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Subhashitavali

Subhashitavali

A N D Haksar
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The subhashita verse is a popular feature of Sanskrit literature. Composed in isolation or as part of a larger work, it is essentially a miniature poem which encapsulates a complete thought, mood or image in a single stanza. These verse epigrams have a wide range of themes. This selection from the Subhashitavali, a celebrated verse anthology compiled by Vallabhadeva in c. fifteenth-century Kashmir, offers a rich variety of erotic poetry and a wealth of lyrical and gnomic verse. One section is given to earthy humour and cynical satire seldom available in English renditions. Also included are invocations and allegories, panegyrics and pen-pictures, sage observations and stark musings. The sweep of these verses is matched by the eclectic array of contributors from illustrious poets like Vyasa and Valmiki, Kalidasa and Bana to others now mostly forgotten. These verses of jollity and wit, ribaldry and bawdiness, snide sarcasm and wry comment showcase the fact that Sanskrit literature, generally perceived as staid and serious, can also be flippant and fun.

Imprint: Penguin Classics

Published: Feb/2007

ISBN: 9780143101369

Length : 208 Pages

MRP : ₹250

Subhashitavali

A N D Haksar

The subhashita verse is a popular feature of Sanskrit literature. Composed in isolation or as part of a larger work, it is essentially a miniature poem which encapsulates a complete thought, mood or image in a single stanza. These verse epigrams have a wide range of themes. This selection from the Subhashitavali, a celebrated verse anthology compiled by Vallabhadeva in c. fifteenth-century Kashmir, offers a rich variety of erotic poetry and a wealth of lyrical and gnomic verse. One section is given to earthy humour and cynical satire seldom available in English renditions. Also included are invocations and allegories, panegyrics and pen-pictures, sage observations and stark musings. The sweep of these verses is matched by the eclectic array of contributors from illustrious poets like Vyasa and Valmiki, Kalidasa and Bana to others now mostly forgotten. These verses of jollity and wit, ribaldry and bawdiness, snide sarcasm and wry comment showcase the fact that Sanskrit literature, generally perceived as staid and serious, can also be flippant and fun.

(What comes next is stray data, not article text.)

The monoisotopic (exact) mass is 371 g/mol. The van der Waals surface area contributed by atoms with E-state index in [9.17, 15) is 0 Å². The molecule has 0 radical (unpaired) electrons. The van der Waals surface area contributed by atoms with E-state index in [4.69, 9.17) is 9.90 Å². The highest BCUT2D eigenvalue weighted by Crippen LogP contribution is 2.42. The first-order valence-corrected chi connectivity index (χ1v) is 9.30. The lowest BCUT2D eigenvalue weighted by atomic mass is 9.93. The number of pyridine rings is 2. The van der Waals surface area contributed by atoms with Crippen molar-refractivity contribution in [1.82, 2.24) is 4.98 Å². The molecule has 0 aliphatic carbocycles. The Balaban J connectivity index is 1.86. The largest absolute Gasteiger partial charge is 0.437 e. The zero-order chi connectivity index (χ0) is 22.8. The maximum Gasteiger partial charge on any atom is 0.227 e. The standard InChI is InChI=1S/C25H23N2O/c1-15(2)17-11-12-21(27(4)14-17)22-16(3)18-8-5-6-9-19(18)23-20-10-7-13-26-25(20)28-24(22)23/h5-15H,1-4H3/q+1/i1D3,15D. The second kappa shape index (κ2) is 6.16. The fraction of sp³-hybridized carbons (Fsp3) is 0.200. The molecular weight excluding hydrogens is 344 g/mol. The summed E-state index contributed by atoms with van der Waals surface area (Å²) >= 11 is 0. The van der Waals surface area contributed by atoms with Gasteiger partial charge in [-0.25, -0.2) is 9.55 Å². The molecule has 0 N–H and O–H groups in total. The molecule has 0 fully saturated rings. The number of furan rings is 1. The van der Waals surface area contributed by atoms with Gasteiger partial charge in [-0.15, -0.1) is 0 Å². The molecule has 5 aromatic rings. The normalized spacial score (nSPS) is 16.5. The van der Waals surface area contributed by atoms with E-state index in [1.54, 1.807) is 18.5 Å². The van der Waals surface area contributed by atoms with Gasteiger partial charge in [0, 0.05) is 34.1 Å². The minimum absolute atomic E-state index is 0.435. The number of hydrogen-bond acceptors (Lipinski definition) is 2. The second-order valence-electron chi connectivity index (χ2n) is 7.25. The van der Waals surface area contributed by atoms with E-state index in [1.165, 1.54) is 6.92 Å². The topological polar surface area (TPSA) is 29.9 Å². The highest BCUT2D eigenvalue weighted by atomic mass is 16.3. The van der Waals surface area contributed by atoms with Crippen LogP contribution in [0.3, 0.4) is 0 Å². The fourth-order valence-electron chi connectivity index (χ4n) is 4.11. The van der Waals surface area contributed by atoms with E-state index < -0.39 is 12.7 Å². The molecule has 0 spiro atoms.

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A N D Haksar

Aditya Narayan Dhairyasheel Haksar is a well-known translator of Sanskrit classics. Educated at the universities of Allahabad and Oxford, he was for many years a career diplomat, serving as the Indian high commissioner in Kenya and the Seychelles, minister in the United States and ambassador in Portugal and Yugoslavia. His translations from the Sanskrit include The Shattered Thigh and Other Plays, Tales of the Ten Princes, Hitopadesa, Simhasana Dvatrimsika, Subhashitavali, Kama Sutra, and Three Satires from Ancient Kashmir, all published as Penguin Classics.

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